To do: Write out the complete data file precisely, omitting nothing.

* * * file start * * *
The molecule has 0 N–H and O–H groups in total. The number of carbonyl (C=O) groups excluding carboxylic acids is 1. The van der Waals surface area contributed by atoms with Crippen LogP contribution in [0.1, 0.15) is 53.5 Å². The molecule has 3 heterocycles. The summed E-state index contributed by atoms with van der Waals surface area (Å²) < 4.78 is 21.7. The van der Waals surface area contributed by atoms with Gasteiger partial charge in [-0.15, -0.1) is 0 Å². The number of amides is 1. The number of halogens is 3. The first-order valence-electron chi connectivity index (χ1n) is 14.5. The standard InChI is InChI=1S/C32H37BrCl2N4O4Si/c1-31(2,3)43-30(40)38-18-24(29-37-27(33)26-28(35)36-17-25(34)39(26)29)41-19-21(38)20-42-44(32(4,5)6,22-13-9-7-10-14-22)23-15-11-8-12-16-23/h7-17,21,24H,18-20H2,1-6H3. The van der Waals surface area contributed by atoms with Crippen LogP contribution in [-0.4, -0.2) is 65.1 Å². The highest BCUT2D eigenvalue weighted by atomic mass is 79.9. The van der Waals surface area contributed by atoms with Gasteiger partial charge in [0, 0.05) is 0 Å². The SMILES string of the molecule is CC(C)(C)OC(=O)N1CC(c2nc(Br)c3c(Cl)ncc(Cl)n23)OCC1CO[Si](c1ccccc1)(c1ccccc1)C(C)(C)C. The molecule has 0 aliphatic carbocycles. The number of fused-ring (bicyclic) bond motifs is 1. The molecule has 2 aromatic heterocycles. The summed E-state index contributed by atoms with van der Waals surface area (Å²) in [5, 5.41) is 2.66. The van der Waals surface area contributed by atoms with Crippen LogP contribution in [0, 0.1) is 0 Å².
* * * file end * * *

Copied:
The molecule has 0 N–H and O–H groups in total. The number of carbonyl (C=O) groups excluding carboxylic acids is 1. The van der Waals surface area contributed by atoms with Crippen LogP contribution in [0.1, 0.15) is 53.5 Å². The molecule has 3 heterocycles. The summed E-state index contributed by atoms with van der Waals surface area (Å²) < 4.78 is 21.7. The van der Waals surface area contributed by atoms with Gasteiger partial charge in [-0.15, -0.1) is 0 Å². The number of amides is 1. The number of halogens is 3. The first-order valence-electron chi connectivity index (χ1n) is 14.5. The standard InChI is InChI=1S/C32H37BrCl2N4O4Si/c1-31(2,3)43-30(40)38-18-24(29-37-27(33)26-28(35)36-17-25(34)39(26)29)41-19-21(38)20-42-44(32(4,5)6,22-13-9-7-10-14-22)23-15-11-8-12-16-23/h7-17,21,24H,18-20H2,1-6H3. The van der Waals surface area contributed by atoms with Crippen LogP contribution in [-0.4, -0.2) is 65.1 Å². The highest BCUT2D eigenvalue weighted by atomic mass is 79.9. The van der Waals surface area contributed by atoms with Gasteiger partial charge in [0, 0.05) is 0 Å². The SMILES string of the molecule is CC(C)(C)OC(=O)N1CC(c2nc(Br)c3c(Cl)ncc(Cl)n23)OCC1CO[Si](c1ccccc1)(c1ccccc1)C(C)(C)C. The molecule has 0 aliphatic carbocycles. The number of fused-ring (bicyclic) bond motifs is 1. The molecule has 2 aromatic heterocycles. The summed E-state index contributed by atoms with van der Waals surface area (Å²) in [5, 5.41) is 2.66. The van der Waals surface area contributed by atoms with Crippen LogP contribution in [0, 0.1) is 0 Å².